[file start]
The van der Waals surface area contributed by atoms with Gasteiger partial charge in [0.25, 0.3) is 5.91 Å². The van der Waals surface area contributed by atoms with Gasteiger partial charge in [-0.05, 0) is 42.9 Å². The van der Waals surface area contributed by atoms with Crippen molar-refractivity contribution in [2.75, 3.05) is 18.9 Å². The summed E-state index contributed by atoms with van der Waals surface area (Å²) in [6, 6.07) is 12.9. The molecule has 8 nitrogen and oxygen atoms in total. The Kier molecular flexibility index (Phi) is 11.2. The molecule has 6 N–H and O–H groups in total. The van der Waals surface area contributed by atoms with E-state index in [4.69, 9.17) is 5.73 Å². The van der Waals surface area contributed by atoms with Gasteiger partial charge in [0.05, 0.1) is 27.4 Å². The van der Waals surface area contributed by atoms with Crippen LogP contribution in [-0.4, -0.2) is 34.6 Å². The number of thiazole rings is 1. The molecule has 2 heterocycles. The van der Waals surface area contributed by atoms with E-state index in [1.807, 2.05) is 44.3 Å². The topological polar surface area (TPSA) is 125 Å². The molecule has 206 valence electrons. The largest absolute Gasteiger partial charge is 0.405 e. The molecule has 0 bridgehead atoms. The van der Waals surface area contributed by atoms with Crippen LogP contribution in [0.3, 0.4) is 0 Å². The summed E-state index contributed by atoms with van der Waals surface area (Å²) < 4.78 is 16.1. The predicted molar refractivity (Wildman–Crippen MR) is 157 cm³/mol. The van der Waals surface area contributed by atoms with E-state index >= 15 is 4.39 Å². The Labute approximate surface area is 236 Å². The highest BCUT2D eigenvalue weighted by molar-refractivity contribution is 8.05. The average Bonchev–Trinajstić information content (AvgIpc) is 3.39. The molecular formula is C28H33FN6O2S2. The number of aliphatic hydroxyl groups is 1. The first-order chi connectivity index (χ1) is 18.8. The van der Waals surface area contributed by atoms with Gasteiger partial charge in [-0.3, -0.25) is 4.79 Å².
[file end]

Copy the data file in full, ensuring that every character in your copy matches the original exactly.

The van der Waals surface area contributed by atoms with Gasteiger partial charge in [0.25, 0.3) is 5.91 Å². The van der Waals surface area contributed by atoms with Gasteiger partial charge in [-0.05, 0) is 42.9 Å². The van der Waals surface area contributed by atoms with Crippen molar-refractivity contribution in [2.75, 3.05) is 18.9 Å². The summed E-state index contributed by atoms with van der Waals surface area (Å²) in [6, 6.07) is 12.9. The molecule has 8 nitrogen and oxygen atoms in total. The Kier molecular flexibility index (Phi) is 11.2. The molecule has 6 N–H and O–H groups in total. The van der Waals surface area contributed by atoms with E-state index in [4.69, 9.17) is 5.73 Å². The van der Waals surface area contributed by atoms with Gasteiger partial charge in [0.05, 0.1) is 27.4 Å². The van der Waals surface area contributed by atoms with Crippen LogP contribution in [-0.4, -0.2) is 34.6 Å². The number of thiazole rings is 1. The molecule has 2 heterocycles. The van der Waals surface area contributed by atoms with E-state index in [1.807, 2.05) is 44.3 Å². The topological polar surface area (TPSA) is 125 Å². The molecule has 206 valence electrons. The largest absolute Gasteiger partial charge is 0.405 e. The molecule has 0 bridgehead atoms. The van der Waals surface area contributed by atoms with Crippen LogP contribution in [0.3, 0.4) is 0 Å². The summed E-state index contributed by atoms with van der Waals surface area (Å²) < 4.78 is 16.1. The predicted molar refractivity (Wildman–Crippen MR) is 157 cm³/mol. The van der Waals surface area contributed by atoms with E-state index >= 15 is 4.39 Å². The Labute approximate surface area is 236 Å². The highest BCUT2D eigenvalue weighted by molar-refractivity contribution is 8.05. The average Bonchev–Trinajstić information content (AvgIpc) is 3.39. The molecular formula is C28H33FN6O2S2. The number of aliphatic hydroxyl groups is 1. The first-order chi connectivity index (χ1) is 18.8. The van der Waals surface area contributed by atoms with Gasteiger partial charge in [-0.3, -0.25) is 4.79 Å².